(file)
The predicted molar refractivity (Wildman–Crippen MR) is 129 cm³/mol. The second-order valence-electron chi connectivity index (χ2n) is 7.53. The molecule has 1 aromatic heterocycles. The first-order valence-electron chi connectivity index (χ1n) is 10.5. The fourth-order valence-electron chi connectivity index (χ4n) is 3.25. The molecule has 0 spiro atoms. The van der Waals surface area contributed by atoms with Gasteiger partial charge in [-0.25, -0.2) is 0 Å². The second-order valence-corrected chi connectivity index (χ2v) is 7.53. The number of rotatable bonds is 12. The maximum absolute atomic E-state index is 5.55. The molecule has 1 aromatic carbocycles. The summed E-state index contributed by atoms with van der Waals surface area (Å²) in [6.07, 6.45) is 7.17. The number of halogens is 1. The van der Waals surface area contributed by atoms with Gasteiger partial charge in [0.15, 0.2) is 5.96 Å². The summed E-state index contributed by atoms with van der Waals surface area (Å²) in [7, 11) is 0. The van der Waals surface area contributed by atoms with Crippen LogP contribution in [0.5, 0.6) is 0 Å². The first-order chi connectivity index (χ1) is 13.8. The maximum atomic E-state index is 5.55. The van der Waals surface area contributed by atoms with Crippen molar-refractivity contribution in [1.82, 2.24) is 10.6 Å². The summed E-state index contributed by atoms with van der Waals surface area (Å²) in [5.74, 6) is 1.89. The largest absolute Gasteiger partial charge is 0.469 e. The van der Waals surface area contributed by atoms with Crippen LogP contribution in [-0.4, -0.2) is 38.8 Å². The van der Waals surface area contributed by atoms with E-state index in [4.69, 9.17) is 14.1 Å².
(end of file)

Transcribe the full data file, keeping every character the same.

The predicted molar refractivity (Wildman–Crippen MR) is 129 cm³/mol. The second-order valence-electron chi connectivity index (χ2n) is 7.53. The molecule has 1 aromatic heterocycles. The first-order valence-electron chi connectivity index (χ1n) is 10.5. The fourth-order valence-electron chi connectivity index (χ4n) is 3.25. The molecule has 0 spiro atoms. The van der Waals surface area contributed by atoms with Gasteiger partial charge in [-0.25, -0.2) is 0 Å². The second-order valence-corrected chi connectivity index (χ2v) is 7.53. The number of rotatable bonds is 12. The maximum absolute atomic E-state index is 5.55. The molecule has 1 aromatic carbocycles. The summed E-state index contributed by atoms with van der Waals surface area (Å²) in [6.07, 6.45) is 7.17. The number of halogens is 1. The van der Waals surface area contributed by atoms with Gasteiger partial charge in [0.15, 0.2) is 5.96 Å². The summed E-state index contributed by atoms with van der Waals surface area (Å²) in [7, 11) is 0. The van der Waals surface area contributed by atoms with Crippen LogP contribution in [0.5, 0.6) is 0 Å². The first-order chi connectivity index (χ1) is 13.8. The maximum atomic E-state index is 5.55. The van der Waals surface area contributed by atoms with Crippen molar-refractivity contribution in [1.82, 2.24) is 10.6 Å². The summed E-state index contributed by atoms with van der Waals surface area (Å²) in [5.74, 6) is 1.89. The largest absolute Gasteiger partial charge is 0.469 e. The van der Waals surface area contributed by atoms with Crippen LogP contribution in [-0.4, -0.2) is 38.8 Å². The van der Waals surface area contributed by atoms with E-state index in [4.69, 9.17) is 14.1 Å².